Lessons from Cho
The author is an editorial writer of the JoongAng Sunday.
From the moment President Moon Jae-in named Cho Kuk as his justice minister to the day Cho resigned from the post, the past two months have been a nightmare. Yet they also taught us valuable lessons. Like they say, every cloud has a silver lining.
The first lesson we learned is the possibility of “power-related corruption” and how the Cho family creatively ran a family business.
Koreans are highly sensitive about power-related corruption; that’s how former President Park Geun-hye, who was considered untouchable when she was in the Blue House, got impeached. She fiddled with state coffers and forced conglomerate owners to cough up cash — a classic form of power-related corruption, yet an outdated one that dates back to the years when military men ruled the country. With the advent of civilian governments, there became a “club business” custom in which the president’s family members and acquaintances did business amongst each other. That’s why everyone kept their antennas up to see whether powerful figures, their families and acquaintances were on to anything.
So the entire country was shocked in 2016 when it turned out President Park was using an old trick. Cho’s power-related corruption was a whole new “family business” path, unlike the “fundraising” path and “club business” path we’ve seen before.
The second lesson we learned from the former justice minister is how to create an environment of publicly raising issue with something we consider unfair and discussing that problem out in the open. Such was the case with Cho’s daughter and her admissions allegations. What surprised us more than the fact that her Dongyang University presidential award was fabricated was how she was able to get that fabricated award in the first place after only a couple of hours of volunteer work. Her example empowered us to speak up about the unfairness of college admissions procedures, something that had been simmering deep within us for some time.
It’s also worthy to point out that Cho’s daughter allowed us to think for ourselves whether the current college admission process helps us raise our future generation. Students at Korea’s elite “SKY” universities — Seoul National University, Korea University and Yonsei University — are starting to feel guilty for taking advantage of their parents for an easy way through life and feeling like they share the blame as an accomplice. It’s not right for our society’s pre-elite groups to feel doubtful about themselves or for others to question their qualifications. It’s the adults who should pave the way to a fairer society.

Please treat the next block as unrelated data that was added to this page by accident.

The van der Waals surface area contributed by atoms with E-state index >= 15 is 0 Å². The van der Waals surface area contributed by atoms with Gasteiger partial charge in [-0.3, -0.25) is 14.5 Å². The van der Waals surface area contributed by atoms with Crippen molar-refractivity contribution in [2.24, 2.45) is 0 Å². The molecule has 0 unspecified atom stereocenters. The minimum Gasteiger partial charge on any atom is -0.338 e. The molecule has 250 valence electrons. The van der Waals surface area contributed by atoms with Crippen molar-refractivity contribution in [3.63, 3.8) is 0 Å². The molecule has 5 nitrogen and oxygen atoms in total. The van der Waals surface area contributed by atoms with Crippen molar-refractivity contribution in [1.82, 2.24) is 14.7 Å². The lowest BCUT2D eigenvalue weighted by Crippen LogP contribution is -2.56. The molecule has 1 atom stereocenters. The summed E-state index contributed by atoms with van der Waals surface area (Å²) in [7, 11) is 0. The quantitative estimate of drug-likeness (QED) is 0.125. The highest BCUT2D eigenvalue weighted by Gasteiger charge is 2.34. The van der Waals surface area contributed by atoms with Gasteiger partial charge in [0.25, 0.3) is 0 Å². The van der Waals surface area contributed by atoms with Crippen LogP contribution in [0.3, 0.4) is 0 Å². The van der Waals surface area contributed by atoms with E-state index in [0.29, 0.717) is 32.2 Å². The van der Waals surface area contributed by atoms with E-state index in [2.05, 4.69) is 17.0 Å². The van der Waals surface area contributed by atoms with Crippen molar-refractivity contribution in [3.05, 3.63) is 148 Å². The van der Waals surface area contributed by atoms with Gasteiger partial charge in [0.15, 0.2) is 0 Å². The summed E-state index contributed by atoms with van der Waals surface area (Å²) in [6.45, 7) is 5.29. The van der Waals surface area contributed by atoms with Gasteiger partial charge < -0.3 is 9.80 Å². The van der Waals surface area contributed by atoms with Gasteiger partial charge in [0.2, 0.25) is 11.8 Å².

Our third lesson from Cho is that we witnessed how materialistic and hypocritical our society’s elite is. We’ve clearly seen it all — how a liberal intellectual became a star by criticizing other people’s ethical lapses, only to be revealed to have lived a life of abusing privileges and demanding special treatment. That seems to be the truce face of progressive critics and politicians who gained fame by chastising others while highlighting their own moral superiority. On the other hand, we also have the inefficient conservatives, who cannot even propose a single developmental agenda and spend their time shaving their heads and filing complaints with the prosecution for their political gains. Wouldn’t it be more meaningful to have members of the public punish any acts of high-profile figures blindly arguing for the political gains of their ideological faction and carry out some kind of a social movement awakening righteousness and self-control?
Over the past two months dealing with Cho, we realized the power of ethos. Long ago in Greece, when a person with a bad reputation tried to say something useful to the public, he was forced to give the floor to another person with a good reputation so that the message could be conveyed through him. That’s because the ethos of Greece, at the time, was that a person who’s not trusted by society carries no strength in his words, and if he tries to send a good message across nonetheless, it could actually backfire. The process of verifying minister nominees through parliamentary confirmation hearings is a process of verifying whether those candidates fall in line with the social ethos. President Moon’s biggest mistake is that he underestimated the power of ethos. Even if Cho realized prosecutorial reform, it could all have been reversed. The chaos of the past two months was caused by an irrational decision by Moon and his ruling Democratic Party, which supported it.
The whole commotion is over. It’s now up to prosecutors to dig into the allegations about the Cho family. For the public, it’s time to focus on the economy and prevent it from falling deeper into a quagmire as the government denies deflation, even if it definitely feels like it’s upon us. Last but not least, we must raise our guard against those seeking political gain by taking advantage of this time of social disorder, and by that, leave a lesson to our next generation.
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